Banton is accessible via wooden launches and motorized boats that regularly travel from Lucena City, Quezon. Tourists and visitors can also take RORO vessels that ply the Manila-Odiongan or Batangas City-Odiongan route. From Odiongan, Banton can be reached by jeepney and motorized boat via Calatrava, Romblon. Another RORO route is from Lucena City to Boac or Mogpog in Marinduque. From these towns, travelers can take jeepneys to Buenavista, which is only three hours away from Banton. Another alternative route is through Pinamalayan, Oriental Mindoro by motorized boats.[13]

Via air, the closest airport with active airline service is Tugdan Airport in Alcantara, Romblon. From Alcantara, Banton can be reached in 5–6 hours by jeepney and motorized boats from Calatrava.[13]

Within the island, the main forms of transportation are passenger motorcycles (known elsewhere as habal-habal) and motorized boats. A circumferential road connects the 17 barangays of Banton to each other.[13]

The island has access to cellular phone signal from Smart and Globe. Terrestrial and cable television service is also available. Electricity in the island is supplied by the Banton Electric Cooperative. However, electricity service is only available at night, from 5:00 to 11:00 p.m., and early morning, from 4:00 to 6:00 a.m. due to limited supply of fuel for the town's power generator.[13]

Tourism[edit]

Tabunan Beach

Banton has a well-preserved natural environment and high potential for eco-tourism. Some places of interest in the island include:

  • Fuerza de San Jose: A 15th century limestone fort in Brgy. Poblacion erected by the Spanish to protect Banton from Muslim raids.
  • Church of San Nicolas de Tolentino: A limestone church in Brgy. Poblacion erected in 1644 and is considered one of the oldest Roman Catholic churches in the Philippines. It serves as the island's primary Catholic church.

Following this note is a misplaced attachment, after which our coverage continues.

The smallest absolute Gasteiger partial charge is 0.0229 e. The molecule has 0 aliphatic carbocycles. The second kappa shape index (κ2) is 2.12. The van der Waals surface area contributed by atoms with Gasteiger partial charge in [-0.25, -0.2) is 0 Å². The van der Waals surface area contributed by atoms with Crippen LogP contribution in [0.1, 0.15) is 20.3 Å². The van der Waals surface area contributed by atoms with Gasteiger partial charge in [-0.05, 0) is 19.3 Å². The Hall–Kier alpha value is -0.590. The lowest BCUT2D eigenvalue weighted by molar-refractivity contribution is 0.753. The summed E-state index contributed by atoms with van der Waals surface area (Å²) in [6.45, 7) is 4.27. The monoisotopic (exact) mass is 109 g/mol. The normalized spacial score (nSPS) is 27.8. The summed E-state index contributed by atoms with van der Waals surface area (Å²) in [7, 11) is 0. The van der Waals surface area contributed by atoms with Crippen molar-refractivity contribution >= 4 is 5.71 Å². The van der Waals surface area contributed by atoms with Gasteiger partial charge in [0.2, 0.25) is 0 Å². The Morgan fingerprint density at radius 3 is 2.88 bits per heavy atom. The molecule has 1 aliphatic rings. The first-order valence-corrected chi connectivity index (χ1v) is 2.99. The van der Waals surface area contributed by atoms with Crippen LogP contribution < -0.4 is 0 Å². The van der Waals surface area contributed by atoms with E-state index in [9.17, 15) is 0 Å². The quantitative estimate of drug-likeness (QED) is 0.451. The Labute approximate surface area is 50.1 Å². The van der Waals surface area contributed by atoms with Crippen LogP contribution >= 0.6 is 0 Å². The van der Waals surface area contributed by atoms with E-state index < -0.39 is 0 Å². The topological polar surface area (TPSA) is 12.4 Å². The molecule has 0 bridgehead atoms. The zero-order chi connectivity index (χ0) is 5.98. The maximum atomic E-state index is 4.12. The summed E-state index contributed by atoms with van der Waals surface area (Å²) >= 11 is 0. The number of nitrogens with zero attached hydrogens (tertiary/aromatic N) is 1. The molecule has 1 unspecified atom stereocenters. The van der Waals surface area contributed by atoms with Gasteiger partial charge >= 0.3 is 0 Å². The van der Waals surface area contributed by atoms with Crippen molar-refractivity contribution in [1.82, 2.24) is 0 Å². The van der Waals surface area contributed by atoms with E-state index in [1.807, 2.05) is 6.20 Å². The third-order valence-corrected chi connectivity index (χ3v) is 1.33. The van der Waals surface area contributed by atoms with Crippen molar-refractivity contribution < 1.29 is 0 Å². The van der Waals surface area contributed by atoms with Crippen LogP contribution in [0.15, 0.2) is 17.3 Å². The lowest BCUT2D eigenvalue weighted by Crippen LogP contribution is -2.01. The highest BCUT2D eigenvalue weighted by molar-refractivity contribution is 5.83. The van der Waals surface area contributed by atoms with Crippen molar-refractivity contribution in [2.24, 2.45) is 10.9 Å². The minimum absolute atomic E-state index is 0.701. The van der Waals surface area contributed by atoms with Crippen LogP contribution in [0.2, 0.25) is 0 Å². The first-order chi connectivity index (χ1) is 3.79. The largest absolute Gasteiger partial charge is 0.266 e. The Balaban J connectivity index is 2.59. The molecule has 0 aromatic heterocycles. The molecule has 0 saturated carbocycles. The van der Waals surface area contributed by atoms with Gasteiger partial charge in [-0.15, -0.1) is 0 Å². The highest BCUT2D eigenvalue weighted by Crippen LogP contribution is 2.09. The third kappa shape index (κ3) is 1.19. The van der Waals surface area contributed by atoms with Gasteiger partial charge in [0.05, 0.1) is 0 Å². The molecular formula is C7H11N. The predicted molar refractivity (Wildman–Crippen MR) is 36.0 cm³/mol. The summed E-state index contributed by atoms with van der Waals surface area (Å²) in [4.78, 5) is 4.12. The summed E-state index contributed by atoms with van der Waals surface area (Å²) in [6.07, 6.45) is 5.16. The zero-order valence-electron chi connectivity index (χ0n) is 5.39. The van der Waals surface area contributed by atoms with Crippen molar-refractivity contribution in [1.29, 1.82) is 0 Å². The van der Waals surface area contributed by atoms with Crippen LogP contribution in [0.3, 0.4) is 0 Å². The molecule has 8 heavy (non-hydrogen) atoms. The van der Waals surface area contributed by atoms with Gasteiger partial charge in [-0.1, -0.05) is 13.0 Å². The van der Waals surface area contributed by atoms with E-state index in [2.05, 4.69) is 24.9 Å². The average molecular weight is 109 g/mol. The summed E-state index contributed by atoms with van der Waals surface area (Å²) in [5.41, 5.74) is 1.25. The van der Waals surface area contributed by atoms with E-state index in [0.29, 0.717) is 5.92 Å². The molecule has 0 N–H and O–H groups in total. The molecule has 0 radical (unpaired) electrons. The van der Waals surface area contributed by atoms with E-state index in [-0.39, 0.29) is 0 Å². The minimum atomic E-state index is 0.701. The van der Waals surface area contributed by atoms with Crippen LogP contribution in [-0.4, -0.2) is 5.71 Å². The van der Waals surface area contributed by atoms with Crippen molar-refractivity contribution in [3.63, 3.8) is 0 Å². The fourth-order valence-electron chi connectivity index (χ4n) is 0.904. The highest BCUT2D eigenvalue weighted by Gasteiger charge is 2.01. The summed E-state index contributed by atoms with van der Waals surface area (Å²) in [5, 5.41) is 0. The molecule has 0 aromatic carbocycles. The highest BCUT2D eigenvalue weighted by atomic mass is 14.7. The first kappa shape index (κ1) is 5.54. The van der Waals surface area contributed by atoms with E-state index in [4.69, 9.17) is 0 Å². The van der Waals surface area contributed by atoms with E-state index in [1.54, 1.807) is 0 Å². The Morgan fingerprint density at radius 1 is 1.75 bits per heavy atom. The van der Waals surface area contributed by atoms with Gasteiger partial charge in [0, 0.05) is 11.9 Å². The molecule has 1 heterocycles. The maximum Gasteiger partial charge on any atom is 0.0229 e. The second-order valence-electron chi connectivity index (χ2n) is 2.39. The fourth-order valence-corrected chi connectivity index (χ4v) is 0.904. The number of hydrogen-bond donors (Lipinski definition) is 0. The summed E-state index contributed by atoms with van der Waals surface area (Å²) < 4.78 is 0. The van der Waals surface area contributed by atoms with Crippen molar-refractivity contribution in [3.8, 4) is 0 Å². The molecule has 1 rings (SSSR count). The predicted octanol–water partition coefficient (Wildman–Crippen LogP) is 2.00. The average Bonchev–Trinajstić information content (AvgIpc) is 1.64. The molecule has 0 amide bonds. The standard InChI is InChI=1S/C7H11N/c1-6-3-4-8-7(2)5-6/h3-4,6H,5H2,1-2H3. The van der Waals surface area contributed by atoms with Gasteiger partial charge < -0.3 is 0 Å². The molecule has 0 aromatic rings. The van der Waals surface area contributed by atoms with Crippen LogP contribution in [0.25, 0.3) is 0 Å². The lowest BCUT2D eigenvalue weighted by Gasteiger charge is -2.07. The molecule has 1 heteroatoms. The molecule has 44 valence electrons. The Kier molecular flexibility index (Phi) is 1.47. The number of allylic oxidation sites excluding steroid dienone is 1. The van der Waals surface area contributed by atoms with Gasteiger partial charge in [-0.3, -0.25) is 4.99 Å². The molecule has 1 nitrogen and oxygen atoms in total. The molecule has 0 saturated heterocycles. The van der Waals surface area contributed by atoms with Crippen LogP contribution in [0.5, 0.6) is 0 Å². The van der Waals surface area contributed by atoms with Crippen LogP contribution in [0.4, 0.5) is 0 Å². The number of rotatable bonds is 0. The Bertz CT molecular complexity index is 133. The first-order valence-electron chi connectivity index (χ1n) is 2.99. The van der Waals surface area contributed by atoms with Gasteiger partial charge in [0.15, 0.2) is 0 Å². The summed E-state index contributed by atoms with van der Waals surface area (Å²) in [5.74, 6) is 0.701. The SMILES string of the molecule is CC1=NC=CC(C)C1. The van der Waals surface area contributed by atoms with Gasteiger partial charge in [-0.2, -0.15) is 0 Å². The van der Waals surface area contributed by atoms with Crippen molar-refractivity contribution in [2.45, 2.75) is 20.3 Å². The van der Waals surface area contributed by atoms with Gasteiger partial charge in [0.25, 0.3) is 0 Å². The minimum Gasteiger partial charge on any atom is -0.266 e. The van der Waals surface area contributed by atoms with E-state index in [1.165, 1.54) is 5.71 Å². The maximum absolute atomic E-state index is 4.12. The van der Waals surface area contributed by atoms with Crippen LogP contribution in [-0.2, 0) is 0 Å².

• Asi Studies Center for Culture and the Arts: Located in Brgy. Poblacion, it serves as an information center for the Asi language, Banton history, and preservation of Banton's cultural heritage and natural environment.
  • Punta Matagar: A pointed rock formation at the edge of Brgy. Poblacion in the main town.
  • Guyangan Hill: This rocky hill in Brgy. Toctoc is home to some caves such as Ipot Cave where remains of early Banton settlers were found in 1936.
  • Macat-ang Beach: A cute beach of fine, golden sand in Brgy. Mainit, not far from a local fish sanctuary. The public can rent huts and picnic umbrellas in the beach from the barangay government.
  • Tabonan Beach: This beach in Brgy. Yabawon is Banton’s Best Tourist Site in the 2003 Site Development Contest sponsored by Banton 2003. It has a long stretch of fine, golden sands. There is an uninhabited islet a few meters from the shore.
  • Tambak Beach: Located in Brgy. Banice, it is a beach of fine, white sand (finer than Boracay) with shallows extending far into the sea.
  • Recodo Beach: This beach of fine white sand in Brgy. Balogo lies in the middle of a cove with a near-perfect arc.
  • West Side, Northwest Wall, and Times Square: World-class reefs in the island, perfect for snorkeling and scuba diving.

References[edit]

  1. ^ "Municipalities". Quezon City, Philippines: Department of the Interior and Local Government. Retrieved 31 January 2013. 
  2. ^ "Province: Romblon". PSGC Interactive. Makati City, Philippines: National Statistical Coordination Board. Retrieved 31 January 2013. 
  3. ^ a b "Total Population by Province, City, Municipality and Barangay: as of May 1, 2010". 2010 Census of Population and Housing. National Statistics Office. Retrieved 31 January 2013. 
  4. ^ a b "Municipality: Banton". PSGC Interactive. Makati City, Philippines: National Statistical Coordination Board. Retrieved 31 January 2013. 
  5. ^ a b "Banton: Brief History". Banton Official Website. Retrieved 14 April 2012. 
  6. ^ "R.A. No. 1014". An Act Creating the Barrio of Yabawon in the Municipality of Jones, Province of Romblon. PhilippineLaw.info. Retrieved 24 April 2014. 
  7. ^ Ocampo, Ambeth (19 October 2011). "Looking Back: History and design in Death Blankets". Philippine Daily Inquirer. Retrieved 24 April 2014. 
  8. ^ "Collections: Banton Cloth". National Museum of the Philippines. Retrieved 13 October 2013. 
  9. ^ Buencamino, Felipe & Villamor, Ignacio (1920). Census of the Philippine Islands Taken Under the Direction of the Philippine Legislature in the Year 1918, Volume 1. Bureau of Printing. 
  10. ^ "R. A. No. 2158". An Act Changing the Name of the Municipality of Jones, province of Romblon, to municipality of Banton. PhilippineLaw.info. Retrieved 14 April 2012. 
  11. ^ "Population and Annual Growth Rates for The Philippines and Its Regions, Provinces, and Highly Urbanized Cities". 2010 Census and Housing Population. National Statistics Office. Retrieved 31 January 2013. 
  12. ^ "Partial Unofficial Results: Banton, Romblon". 2013 Philippine Polls Results. Rappler. Retrieved 13 October 2013. 
  13. ^ a b c d e Fabonan III, Epi (29 May 2009). "Banton Island". Tourism Philippines. Retrieved 14 April 2012. 

External links[edit]